Australia - National Broadband Network - Fixed Wireless and Satellite Networks

Attention: There is an updated edition available for this report.

Australia - National Broadband Network - Fixed Wireless and Satellite Networks

The NBN will connect approximately 7% of all premises in the country to wireless networks. They consist of an LTE-based component that will cover 5%, with a satellite-based network dealing with the remaining 2%. In all just under one million premises. In 2013 NBN Co announced an upgrade of the infrastructure with new speeds of 25 Mbps download and 5 Mbps upload.

However, the uptake of these services was significantly underestimated amongst this section of the market. In a review conducted in 2014. The forecast of the uptake of these services was increased from 230,000 to 620,000 premises. This had a significant impact on the roll out and increased its costs by $1.4 billion, which had already been covered in the revised budget the government had issued in late 2013.

Under the previous government NBN Co had purchased 2.3GHz spectrum from Austar and signed a $1 billion build-and-operate contract with Ericsson. Under that contract Visionstream commenced construction in late 2011.

They also commissioned the building of two ka-band satellites at the cost of $2 billion. An interim satellite service has been available as well.

The first fixed-wireless release sites are under construction and this network should be finalised by 2015. However, with the higher than expected uptake this will be extended into 2016, also the satellite launch has been delayed till 2016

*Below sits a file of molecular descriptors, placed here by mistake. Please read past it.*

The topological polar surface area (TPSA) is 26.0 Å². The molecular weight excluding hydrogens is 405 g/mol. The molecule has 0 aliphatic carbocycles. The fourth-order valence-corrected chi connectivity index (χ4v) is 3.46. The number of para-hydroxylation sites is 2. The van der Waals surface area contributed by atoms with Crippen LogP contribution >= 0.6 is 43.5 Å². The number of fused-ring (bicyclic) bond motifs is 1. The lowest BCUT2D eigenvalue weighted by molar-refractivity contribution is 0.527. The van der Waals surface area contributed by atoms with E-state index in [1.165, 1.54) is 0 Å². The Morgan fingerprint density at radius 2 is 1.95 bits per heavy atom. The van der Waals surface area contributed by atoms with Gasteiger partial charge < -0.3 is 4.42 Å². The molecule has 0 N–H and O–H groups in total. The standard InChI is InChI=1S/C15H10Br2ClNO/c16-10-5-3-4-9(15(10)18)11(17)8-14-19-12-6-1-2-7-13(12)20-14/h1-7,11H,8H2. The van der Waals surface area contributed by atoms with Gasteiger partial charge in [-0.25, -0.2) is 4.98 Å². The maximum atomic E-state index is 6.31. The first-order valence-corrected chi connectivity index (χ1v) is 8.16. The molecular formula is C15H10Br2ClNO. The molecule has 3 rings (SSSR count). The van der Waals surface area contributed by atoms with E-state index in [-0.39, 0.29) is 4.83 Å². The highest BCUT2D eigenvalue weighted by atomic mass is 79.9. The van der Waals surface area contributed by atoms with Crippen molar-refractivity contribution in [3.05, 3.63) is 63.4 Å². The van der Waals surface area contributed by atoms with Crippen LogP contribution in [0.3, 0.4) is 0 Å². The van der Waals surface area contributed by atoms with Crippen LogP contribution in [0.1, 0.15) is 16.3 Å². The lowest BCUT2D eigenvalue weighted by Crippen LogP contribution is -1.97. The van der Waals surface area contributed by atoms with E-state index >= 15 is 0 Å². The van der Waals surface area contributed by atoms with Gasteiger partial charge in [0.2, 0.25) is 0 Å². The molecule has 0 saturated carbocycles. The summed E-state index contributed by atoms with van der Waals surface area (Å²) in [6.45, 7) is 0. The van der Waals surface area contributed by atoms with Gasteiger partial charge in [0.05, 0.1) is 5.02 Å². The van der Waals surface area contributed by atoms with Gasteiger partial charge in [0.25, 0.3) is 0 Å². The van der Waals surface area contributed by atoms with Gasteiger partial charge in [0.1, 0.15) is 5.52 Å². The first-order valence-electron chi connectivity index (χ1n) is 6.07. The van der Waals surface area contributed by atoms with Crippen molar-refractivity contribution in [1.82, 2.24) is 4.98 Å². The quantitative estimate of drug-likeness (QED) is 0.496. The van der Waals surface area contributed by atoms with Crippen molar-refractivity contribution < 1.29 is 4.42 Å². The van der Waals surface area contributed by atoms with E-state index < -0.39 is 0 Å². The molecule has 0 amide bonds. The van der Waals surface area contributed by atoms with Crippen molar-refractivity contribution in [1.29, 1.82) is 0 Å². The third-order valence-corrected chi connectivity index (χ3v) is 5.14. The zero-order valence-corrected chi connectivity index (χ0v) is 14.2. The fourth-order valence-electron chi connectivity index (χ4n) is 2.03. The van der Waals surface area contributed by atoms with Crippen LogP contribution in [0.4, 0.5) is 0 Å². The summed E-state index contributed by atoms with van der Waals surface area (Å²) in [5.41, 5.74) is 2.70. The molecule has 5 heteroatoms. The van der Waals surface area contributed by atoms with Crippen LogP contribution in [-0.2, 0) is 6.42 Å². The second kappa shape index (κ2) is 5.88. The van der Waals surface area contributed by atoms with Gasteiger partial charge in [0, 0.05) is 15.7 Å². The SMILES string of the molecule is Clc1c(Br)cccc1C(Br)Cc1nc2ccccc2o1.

As the wireless roll out had bipartisan support, the roll out will more or less continue as planned under the new government.

This report provides the background information to these network developments and follows the developments as they happen throughout the building phase.

Companies covered in this report include:

NBN Co; Austar; Ericsson; Visionstream; Optus, iiNet, Internode, Rivertel, CSIRO, Space Systems/Loral, gilat Satellite Networks, Bordernet, Clear Networks, Harbour IT, SkyMesh, Active8me, Reachnet, ViaSat

1. Synopsis
2. Introduction
3. Whatever happened to the rollout of the fixed wireless NBN in regional Australia?
4. NBN Co's Fixed Wireless Network
4.1 Services based on 2.3GHz spectrum
4.2 Construction plan
4.3 Visionstream to construct the network
4.4 Hills to do the home installations
4.5 Colocation and tower sharing
4.6 NBN facilitates wireless competition - Analysis
4.7 Fixed wireless rollouts
4.7.1 Roll out update mid 2014
4.7.2 Directive for extra spectrum
4.7.3 Armidale first site that went live
4.7.4 Ballarat, Darwin, Geraldton, Tamworth and Toowoomba
4.7.5 NSW North Coast
4.7.6 North Queensland
4.7.7 South-west Queensland
4.7.8 Central NSW
4.7.9 Goulburn Valley and North East Victoria regions
4.7.10 Northern Territory
4.7.11 Tasmania
4.7.12 Regional South Australia
4.8 Other developments
4.8.1 NBN Co investigates backhaul for mobile
4.8.2 Faster wireless NBN services for businesses
4.8.3 Wireless upgrade to 25/5 Mps
4.8.4 New broadband wireless technology
5. The NBN Satellite Network
5.1 Broadband services in rural Australia worse than we thought
5.2 Launch delays
5.3 Introduction
5.4 Ka-band satelittes
5.5 Satellite speeds
5.6 Interim satellite services (ISS)
5.7 Running out of capacity
5.8 Boost to capacity
5.9 NBN Co Satellite Support Scheme (NSS)
5.10 Added capacity for 9000 more satellite users
5.11 Satellite launch likely delayed until 2016
5.12 10,000 VSAT terminal milestone for NBN
5.13 Via Sat to supply satellite ground equipment
5.14 Ground station gateways
5.15 Satellite launch contracts
5.16 Analysis - Satellite and wireless uptake greater than expected
6. Why wireless broadband is no alternative to FttH - Analysis
6.1 Problems in metro fringe areas
7. Related reports
Table 1 - Comparison download times - NBN vs dial-up internet
Exhibit 1 - IP Channel Bonding

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